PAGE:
[mod_python] Fwd: mod python configuration problem

Graham Dumpleton grahamd at dscpl.com.au
Wed Jul 13 18:55:34 EDT 2005

On 14/07/2005, at 4:11 AM, Alexandre F. Santos wrote:
> Mod_python shows up in the apache configuration (as seen by 
> phpinfo()). I
> asked the admin to do the test recommended in the tutorial to identify
> mod_python and send me the output:
> -------------------
> # python
> Python 2.3.5 (#2, May  4 2005, 08:51:39)
> [GCC 3.3.5 (Debian 1:3.3.5-12)] on linux2
> Type "help", "copyright", "credits" or "license" for more information.
>>>> import mod_python.psp
> Traceback (most recent call last):
>   File "<stdin>", line 1, in ?
>   File "/usr/lib/python2.3/site-packages/mod_python/psp.py", line 20, 
> in ?
>     import apache, Session, util, _psp
>   File "/usr/lib/python2.3/site-packages/mod_python/apache.py", line 
> 28, in
> ?
>     import _apache
> ImportError: No module named _apache
> -------------------
> So mod_python 3.1.3 seems indeed to be installed and working.

That only shows that the part of mod_python which lives outside of 
has been installed. To know for sure that the Apache DSO module for
mod_python has been installed, you need to sight the startup line in
Apache log file for it. Ie., something like:

   [Tue Feb 01 16:08:21 2005] [notice] Apache/2.0.51 (Unix)
     mod_python/3.1.3 Python/2.3 configured -- resuming normal operations

> I created a home/xp/ folder where I put a hello.txt file and verifyed 
> that I
> could access it via the web.
> I then created there an .htaccess file:
> AddHandler python-program .py
> PythonHandler mptest
> PythonDebug On
> and a mptest.py file:
>> from mod_python import apache
> def handler(req):
>     req.content_type = 'text/plain'
>     req.send_http_header()
>     req.write('mptest.py\n')
>     return apache.OK
> Going for the /xp/mptest.py file with my browser yielded the following:
> -------------------------
> Internal Server Error

After having added in the .htaccess file, could you still access the 
file or did attempting to access it also yield an internal server error.

If accessing "hello.txt" also yielded an internal server error, it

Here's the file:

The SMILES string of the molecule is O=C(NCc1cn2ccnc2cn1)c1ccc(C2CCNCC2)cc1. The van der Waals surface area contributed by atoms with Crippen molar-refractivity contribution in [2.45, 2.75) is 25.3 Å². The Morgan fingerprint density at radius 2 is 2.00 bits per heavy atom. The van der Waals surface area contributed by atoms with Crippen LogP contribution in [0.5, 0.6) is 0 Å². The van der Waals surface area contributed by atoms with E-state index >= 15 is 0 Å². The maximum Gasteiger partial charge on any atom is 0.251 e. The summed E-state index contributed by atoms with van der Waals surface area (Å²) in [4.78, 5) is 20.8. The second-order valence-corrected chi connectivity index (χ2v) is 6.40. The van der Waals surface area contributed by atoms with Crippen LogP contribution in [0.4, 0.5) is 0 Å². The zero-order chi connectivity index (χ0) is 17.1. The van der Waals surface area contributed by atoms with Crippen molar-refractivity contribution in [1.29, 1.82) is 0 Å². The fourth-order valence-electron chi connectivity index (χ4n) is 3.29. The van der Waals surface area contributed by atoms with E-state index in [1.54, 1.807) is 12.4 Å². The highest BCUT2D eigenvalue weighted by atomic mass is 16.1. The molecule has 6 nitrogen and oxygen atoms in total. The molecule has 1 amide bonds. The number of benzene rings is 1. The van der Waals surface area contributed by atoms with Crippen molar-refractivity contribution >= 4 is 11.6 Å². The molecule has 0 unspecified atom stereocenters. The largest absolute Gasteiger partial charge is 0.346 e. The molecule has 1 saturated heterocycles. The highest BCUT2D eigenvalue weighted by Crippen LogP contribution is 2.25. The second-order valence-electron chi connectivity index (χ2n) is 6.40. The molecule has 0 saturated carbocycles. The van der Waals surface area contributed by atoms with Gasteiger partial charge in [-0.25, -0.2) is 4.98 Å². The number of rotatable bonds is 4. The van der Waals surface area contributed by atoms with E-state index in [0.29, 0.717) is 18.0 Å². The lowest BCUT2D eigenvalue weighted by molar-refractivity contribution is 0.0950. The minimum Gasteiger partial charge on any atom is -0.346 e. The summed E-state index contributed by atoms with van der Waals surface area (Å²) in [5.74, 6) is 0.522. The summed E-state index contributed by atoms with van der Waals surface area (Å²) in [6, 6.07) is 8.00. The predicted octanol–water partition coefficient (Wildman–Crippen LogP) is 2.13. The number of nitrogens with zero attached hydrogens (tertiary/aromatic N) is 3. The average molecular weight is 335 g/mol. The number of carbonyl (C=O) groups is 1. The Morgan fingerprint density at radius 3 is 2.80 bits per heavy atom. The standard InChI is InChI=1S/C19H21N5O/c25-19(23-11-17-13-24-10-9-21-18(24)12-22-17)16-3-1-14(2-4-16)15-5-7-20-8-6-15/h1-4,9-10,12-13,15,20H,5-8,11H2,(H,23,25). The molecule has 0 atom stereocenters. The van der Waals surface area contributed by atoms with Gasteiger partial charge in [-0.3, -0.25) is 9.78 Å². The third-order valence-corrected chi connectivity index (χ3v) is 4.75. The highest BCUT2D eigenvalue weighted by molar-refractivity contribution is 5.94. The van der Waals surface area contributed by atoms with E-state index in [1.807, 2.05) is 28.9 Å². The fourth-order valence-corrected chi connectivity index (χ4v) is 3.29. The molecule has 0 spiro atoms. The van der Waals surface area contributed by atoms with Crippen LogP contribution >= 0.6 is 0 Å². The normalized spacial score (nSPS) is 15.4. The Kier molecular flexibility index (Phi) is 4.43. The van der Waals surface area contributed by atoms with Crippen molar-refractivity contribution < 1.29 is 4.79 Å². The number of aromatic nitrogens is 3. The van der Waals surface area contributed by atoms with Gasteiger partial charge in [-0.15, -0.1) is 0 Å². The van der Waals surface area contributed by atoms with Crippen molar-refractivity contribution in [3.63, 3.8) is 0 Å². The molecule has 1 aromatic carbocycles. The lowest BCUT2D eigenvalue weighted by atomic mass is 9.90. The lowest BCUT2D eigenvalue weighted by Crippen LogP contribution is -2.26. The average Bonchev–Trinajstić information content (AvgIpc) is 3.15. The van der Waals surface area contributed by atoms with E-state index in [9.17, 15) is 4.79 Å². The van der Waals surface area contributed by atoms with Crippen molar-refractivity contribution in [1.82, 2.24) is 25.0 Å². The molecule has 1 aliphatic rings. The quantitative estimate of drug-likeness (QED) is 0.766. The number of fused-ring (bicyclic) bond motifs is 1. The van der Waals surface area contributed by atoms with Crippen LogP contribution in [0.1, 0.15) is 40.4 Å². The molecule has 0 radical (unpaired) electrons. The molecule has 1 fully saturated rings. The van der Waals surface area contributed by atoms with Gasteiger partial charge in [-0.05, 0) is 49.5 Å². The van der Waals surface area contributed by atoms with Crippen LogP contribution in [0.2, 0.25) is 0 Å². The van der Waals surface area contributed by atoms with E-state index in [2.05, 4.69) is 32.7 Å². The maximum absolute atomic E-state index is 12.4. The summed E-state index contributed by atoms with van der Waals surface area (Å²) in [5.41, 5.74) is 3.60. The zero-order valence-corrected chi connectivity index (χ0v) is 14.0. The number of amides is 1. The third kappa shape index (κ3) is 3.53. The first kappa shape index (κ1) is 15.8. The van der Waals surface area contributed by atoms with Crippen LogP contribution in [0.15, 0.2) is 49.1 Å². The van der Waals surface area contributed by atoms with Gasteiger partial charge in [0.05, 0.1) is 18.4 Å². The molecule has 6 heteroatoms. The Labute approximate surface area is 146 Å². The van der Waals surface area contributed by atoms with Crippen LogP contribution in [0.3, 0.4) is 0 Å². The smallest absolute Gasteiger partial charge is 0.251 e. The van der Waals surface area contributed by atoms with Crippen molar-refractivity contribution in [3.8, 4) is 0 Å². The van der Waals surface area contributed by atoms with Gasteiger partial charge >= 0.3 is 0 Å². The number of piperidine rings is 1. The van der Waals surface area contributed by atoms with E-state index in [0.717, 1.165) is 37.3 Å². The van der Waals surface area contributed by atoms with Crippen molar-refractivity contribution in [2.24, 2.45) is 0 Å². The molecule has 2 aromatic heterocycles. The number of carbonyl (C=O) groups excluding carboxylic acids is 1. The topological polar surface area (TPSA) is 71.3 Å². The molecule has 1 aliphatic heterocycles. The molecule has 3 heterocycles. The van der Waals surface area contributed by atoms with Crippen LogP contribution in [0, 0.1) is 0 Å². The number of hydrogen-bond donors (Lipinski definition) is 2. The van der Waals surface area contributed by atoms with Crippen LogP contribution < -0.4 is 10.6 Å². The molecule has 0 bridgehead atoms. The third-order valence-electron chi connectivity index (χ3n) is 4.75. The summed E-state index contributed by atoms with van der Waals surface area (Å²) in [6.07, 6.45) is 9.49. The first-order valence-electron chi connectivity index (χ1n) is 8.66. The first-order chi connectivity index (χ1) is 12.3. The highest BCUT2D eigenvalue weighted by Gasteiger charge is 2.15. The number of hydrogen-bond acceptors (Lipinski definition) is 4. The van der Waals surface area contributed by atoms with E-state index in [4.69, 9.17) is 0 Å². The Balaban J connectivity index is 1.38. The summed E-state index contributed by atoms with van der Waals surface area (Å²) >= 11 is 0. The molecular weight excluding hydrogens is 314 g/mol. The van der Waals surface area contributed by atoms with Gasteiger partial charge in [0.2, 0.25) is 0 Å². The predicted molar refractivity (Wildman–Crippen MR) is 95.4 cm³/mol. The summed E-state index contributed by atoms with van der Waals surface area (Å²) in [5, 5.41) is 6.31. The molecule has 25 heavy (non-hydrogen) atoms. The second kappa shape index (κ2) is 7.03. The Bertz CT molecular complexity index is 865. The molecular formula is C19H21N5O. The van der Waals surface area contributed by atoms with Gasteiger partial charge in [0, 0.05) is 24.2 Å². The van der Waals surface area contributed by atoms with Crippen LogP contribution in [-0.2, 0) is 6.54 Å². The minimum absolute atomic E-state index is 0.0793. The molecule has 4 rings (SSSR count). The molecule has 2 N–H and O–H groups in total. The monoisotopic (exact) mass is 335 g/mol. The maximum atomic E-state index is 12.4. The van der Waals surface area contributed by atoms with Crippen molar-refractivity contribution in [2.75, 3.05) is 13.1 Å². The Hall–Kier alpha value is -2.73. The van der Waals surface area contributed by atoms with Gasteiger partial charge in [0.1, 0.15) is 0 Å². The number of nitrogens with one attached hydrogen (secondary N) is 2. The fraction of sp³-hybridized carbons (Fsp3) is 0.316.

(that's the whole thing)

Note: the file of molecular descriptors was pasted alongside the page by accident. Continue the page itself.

could be
options in the .htaccess file. I know the article says:

   If instead of the string "mptest.py" you see the actual source code 
   in the file, or your browser asks you to save the response to a file 
and that
   file contains the source code, the main Apache configuration may not 
be enabled
   so as to allow you to specify Apache handlers in a ".htaccess" file. 
To enable
   this facility, edit your main Apache configuration file and add in an
   appropriate location:

     <Directory /some/directory>
     AllowOverride FileInfo

but it may be possible that the lack of the AllowOverride for FileInfo 
also perhaps result in an internal server error response. If this is 
the case,
accessing "hello.txt" should yield the error as well and you'll need to 
the AllowOverride option enabled for your directory.

> Now of course I don't have access to the server error log, but before I
> contact the admin, could you give me some indications about what could 
> be
> wrong and what would be the best approach to address this issue?

Since you have PythonDebug set to On, if mod_python was working and it 
was a
problem in your handler, or ability to find the handler, you would have 
a stack trace back in the browser instead of the generic 500 error, so 
likely a problem there.

Unfortunately this leaves a horrid set of possibilities where even what 
is in
the Apache error log may not help. This is because for certain 500 
internal to mod_python when trying to initially process your request, it
either doesn't log anything at all, or logs it to stderr but doesn't 
it properly meaning that it doesn't appear in the Apache logs until 
Apache is
next shutdown/restarted. Both these cases have been dealt with for the 
version of mod_python, but you are going to have to contend with them.


The cause of these problems tends to be where for some reason the 
version of
the mod_python module loaded into Apache is looking in the wrong place 
the Python code files installed into the site-packages directory of the
Python installation, ie., those which the command line test at start was
trying to determine existed. It could simply not be finding the Python 
files or finding the wrong version if there are multiple versions of 
installed on the system.

All I can suggest is getting proof from the logs that mod_python is 
Ie., that the line above exists in some form. Get any errors messages 
look like that they may be from mod_python in the log from the time when
the request was made, or any other strange errors that might have 
in the log when Apache was next shutdown/restarted.


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